So if you'd like to do a Mudcat search and find the thread(s) where the lyric text appears, I'll be happy to add it. If you want this discussion added as well, include this thread's thread ID or whole URL.

Also, there's no need to add a question mark. As the permathread states:
The goal of this index is to make it easier to search for information about individual songs from the widely-defined "Negro Spirituals" tradition. This means that even when there is doubt as to the "authentic" nature of a specific song, the song will be listed in this index.

In other words, being listed here does not mean that diligent scholarship has ensured that any specific song is a "spiritual" in whatever sense any one individual might mean the term... it means, "Here is a place where we can look up titles we know or run across, and see what others have said, and add what we know-- or ask questions."

The scholarship will be in the THREADS, not in this index... the index is merely a means of facilitating our continued study.


BTW, the Spirituals permathread is about halfway through a massive, long-overdue re-organiztion right now. I hope folks will take a LOOK.


On a personal note--

As far as people's dismissive attitude about the song, I feel the same way when it is sung in a sappy manner, just as I do about Amazing Grace. They're overworked and too "precious." ("De Colores" is another overworked item, IMO, sung by many who have no multicultural relationships at all!) But I heard a rockin' version of Kumbaya once that I really liked, and it's a great floating-verse song to use in the car when I have personal stuff to work through.

Thanks,

~Susan


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Subject: RE: Holding hands and singing 'Kumbaya'
From: Strollin' Johnny
Date: 30 Jan 07 - 08:58 AM

It's had its day, if anyone starts up with it I usually take the opportunity to head for the john. Along with some others - Streets of London, Ramblin' Boy, Early Mornin' Rain etc., etc., etc. - it was done to death.

And it's a shame, because it - like the others - is a great song. Just way too 'Oh wow, like peace man' nowadays. Still goes down well with some aging, and change-resistant, hippies.


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Subject: RE: Holding hands and singing 'Kumbaya'
From: Scoville
Date: 30 Jan 07 - 09:43 AM

I don't care what the origins are of "Kumbaya"--I just hate the song. Everyone I know hates it because it's the first thing people who have no clue about folk music trot out when you say you play folk music, and we're all really tired of hearing about it. I have the same reaction to "Danny Boy" (yeah, yeah, I know--the words aren't folk . . . ), "Soldier's Joy", and "Roseville Fair", none of which are remotely African-American. If I could have them erased from memory for twenty years and then start over, I might learn to like them again. There's not necessarily anything wrong with the SONGS, I'm just heartily sick of them.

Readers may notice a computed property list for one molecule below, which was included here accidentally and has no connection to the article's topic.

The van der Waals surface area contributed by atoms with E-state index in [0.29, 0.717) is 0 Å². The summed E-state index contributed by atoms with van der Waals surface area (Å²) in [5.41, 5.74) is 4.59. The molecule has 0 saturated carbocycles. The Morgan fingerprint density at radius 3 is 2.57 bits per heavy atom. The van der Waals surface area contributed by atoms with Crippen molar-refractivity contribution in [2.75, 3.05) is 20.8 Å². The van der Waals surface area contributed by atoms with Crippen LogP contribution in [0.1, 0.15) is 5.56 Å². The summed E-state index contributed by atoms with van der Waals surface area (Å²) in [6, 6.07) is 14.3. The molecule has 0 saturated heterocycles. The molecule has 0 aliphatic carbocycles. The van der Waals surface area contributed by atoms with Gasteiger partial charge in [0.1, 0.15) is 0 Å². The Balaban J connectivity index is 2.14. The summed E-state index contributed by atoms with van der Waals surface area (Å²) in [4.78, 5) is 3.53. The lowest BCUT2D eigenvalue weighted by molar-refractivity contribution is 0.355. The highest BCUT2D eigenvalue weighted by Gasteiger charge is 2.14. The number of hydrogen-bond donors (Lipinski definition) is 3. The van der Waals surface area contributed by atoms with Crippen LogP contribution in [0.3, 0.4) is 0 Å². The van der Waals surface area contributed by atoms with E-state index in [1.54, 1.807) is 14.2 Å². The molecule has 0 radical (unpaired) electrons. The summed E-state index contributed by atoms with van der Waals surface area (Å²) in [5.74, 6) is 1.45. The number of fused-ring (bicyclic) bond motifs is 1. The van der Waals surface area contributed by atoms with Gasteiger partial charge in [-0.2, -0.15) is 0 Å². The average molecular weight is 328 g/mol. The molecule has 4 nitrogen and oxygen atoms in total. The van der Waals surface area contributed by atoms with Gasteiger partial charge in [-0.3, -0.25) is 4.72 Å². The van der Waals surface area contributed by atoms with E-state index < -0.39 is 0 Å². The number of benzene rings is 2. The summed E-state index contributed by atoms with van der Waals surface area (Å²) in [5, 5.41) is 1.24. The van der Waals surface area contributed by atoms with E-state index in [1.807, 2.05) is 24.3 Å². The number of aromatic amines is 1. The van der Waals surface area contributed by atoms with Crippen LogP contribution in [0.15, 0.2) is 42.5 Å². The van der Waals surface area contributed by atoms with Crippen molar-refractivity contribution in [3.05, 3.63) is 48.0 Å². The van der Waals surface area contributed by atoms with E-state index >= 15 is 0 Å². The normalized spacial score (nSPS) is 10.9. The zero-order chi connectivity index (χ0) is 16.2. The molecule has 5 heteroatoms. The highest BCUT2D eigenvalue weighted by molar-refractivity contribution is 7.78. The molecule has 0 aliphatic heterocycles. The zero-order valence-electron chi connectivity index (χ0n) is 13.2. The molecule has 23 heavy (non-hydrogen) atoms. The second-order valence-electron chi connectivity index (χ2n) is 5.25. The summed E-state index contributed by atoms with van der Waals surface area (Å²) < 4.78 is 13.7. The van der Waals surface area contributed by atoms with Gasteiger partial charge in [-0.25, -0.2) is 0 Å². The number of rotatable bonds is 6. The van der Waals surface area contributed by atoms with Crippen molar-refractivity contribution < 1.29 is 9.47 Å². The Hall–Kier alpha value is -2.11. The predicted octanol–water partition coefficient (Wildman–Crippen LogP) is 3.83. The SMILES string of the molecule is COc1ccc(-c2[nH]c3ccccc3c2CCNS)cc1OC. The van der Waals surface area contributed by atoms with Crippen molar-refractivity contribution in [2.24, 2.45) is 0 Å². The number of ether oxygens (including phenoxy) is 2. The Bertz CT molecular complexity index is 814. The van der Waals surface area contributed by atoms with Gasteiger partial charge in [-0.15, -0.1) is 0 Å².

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Subject: RE: Holding hands and singing 'Kumbaya'
From: GUEST,leeneia
Date: 30 Jan 07 - 09:52 AM

"Google has 89,000 citations of the phrase."

That's probably because Google is finding every page with "holding hands," or "singing" on them. Many of those pages won't have anything about Kumbaya on them.

Kumbaya has a lovely melody, and it feels good to sing it. All this sneering originated with rock and pop marketers because they feel threatened by such songs.

Mudcatters, go ahead and sing it if you like it. You don't have to take orders from those people.


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Subject: RE: Holding hands and singing 'Kumbaya'
From: Tinker
Date: 30 Jan 07 - 11:11 AM

Azzi, the camp I attended in the mid-sixties had been doing "closing songs" (quiet, meditative, get the kids ready too sleep) with arms crossed and holding hands for much of the history of the camp. It was founded in 1918. By the mid sixties the camp was integrated and well versed in protest songs. It is where at 12 in 1968 I learnt We Shall Over Come, and United Nations and Crayon Box those songs were not sung arms crossed. Green Trees/Peace and Taps were a more likely combination.

There are ties between the Civil Rights and Camp communities.

Camp Wo-Chi-Ca (Workers Children's Camp) was started in 1933, as the first interracial camp in America. It existed until 1951. Paul Robeson was on its board of trustees and was a frequent visitor and honored guest. The site now holds a joint Episcopal/Lutheran Camp and Retreat Center. You can see his camp theatre space half way down this page Paul Robeson Recreational Hall
My own guess is that there are countless ties between the two traditions that would be difficult to separate.


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Subject: RE: Holding hands and singing 'Kumbaya'
From: GUEST,neovo
Date: 30 Jan 07 - 11:18 AM

my recollection is of this song having actions eg holding hands palms together as if at prayer when singing "someone's singing Lord" and so on. Can't hold hands when you're doing the actions!


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Subject: RE: Holding hands and singing 'Kumbaya'
From: Joe Offer
Date: 30 Jan 07 - 12:55 PM

I don't think it's a bad song. It's a song that was sung to death with the silly, cloying sincerity of stereotypical 60's folk.